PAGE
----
Syria explosions deal new blow to crumbling truce
An explosion killed at least five people in Aleppo and two blasts hit a Damascus highway today in further signs that rebels fighting to topple President Bashar al-Assad are shifting tactics towards homemade explosives.
The British-based Syrian Observatory for Humans Rights, which monitors the 14-month-old revolt, said the Aleppo blast wrecked a car wash in Tal al-Zarazeer, one of the poorest suburbs of the mostly middle-class northern trading city.
A member of the rebel Free Syrian Army claimed responsibility for the bombing, telling Reuters in Beirut that the car wash was used by members of a pro-Assad militia.
"We placed a bomb inside a car," Ali al-Halabi said, naming the car wash owner and accusing him of raping a woman in front of her husband. "I went to the area afterwards and saw seven bodies and many wounded."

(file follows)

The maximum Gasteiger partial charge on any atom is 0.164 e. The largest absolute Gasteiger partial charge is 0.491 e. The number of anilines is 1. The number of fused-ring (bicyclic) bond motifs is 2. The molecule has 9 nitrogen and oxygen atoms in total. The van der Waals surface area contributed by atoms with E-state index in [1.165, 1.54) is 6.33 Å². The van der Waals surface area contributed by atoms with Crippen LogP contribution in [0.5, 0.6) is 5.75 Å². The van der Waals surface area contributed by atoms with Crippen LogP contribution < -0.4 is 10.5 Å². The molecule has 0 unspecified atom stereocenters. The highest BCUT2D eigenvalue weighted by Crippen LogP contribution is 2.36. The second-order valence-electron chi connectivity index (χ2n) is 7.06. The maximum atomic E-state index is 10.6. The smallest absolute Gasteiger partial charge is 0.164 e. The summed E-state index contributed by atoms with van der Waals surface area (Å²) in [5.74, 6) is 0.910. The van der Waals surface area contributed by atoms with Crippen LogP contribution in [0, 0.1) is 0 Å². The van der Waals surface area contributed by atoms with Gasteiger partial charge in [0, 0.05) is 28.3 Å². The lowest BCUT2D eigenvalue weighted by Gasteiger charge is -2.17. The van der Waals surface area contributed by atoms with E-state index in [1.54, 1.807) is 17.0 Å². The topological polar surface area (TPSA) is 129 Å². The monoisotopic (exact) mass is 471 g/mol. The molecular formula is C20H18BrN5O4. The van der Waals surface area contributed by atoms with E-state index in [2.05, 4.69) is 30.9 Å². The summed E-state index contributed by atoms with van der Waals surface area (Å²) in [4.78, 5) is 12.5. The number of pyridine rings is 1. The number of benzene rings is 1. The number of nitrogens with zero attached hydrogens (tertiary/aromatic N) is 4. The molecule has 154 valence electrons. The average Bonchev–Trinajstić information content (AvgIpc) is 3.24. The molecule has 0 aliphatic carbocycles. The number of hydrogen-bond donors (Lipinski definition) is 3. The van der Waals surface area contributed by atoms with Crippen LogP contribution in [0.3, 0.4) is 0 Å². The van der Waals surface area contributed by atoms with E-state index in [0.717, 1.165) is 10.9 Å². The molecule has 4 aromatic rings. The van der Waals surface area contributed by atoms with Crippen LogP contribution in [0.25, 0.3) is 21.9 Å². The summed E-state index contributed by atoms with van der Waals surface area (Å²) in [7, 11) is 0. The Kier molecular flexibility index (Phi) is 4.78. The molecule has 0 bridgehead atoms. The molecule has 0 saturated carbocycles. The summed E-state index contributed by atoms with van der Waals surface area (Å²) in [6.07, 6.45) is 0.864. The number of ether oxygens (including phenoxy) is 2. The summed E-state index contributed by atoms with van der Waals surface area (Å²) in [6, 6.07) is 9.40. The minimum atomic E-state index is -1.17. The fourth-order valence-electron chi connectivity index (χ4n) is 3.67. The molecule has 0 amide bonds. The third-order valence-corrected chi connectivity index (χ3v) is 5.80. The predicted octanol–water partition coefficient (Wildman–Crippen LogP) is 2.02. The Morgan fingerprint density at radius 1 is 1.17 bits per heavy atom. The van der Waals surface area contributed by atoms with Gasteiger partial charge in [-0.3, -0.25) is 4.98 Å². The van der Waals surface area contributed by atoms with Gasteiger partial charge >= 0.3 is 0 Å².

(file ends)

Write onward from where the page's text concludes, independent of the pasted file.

The Observatory put the death toll at five.
Aleppo has been spared the worst of a conflict that has turned some cities into battle zones, but on Thursday security forces and students wielding knives attacked anti-Assad protesters at the university, killing four and detaining 200.
In Damascus, two bombs exploded on central al-Thawra Street, destroying nine cars. There was no word on casualties.
Journalists saw mangled mini buses and a smashed yellow taxi being dragged away from the area later.
"We heard a big explosion," said a resident of the nearby Souq Sarouja neighborhood. "The security forces have blocked off the area now."
The bombings dealt another blow to a crumbling UN-backed truce. Fifty out of a planned total of 300 United Nations observers are now in Syria to monitor the ceasefire declared on April 12th, but their presence has not halted the violence.
Activists said at least 37 people were killed on Friday when security forces fired on protesters around the country.
Deadly blasts have shaken major cities as insurgents seek to even the odds between their outgunned forces and the tanks, artillery and helicopters in Assad's military arsenal.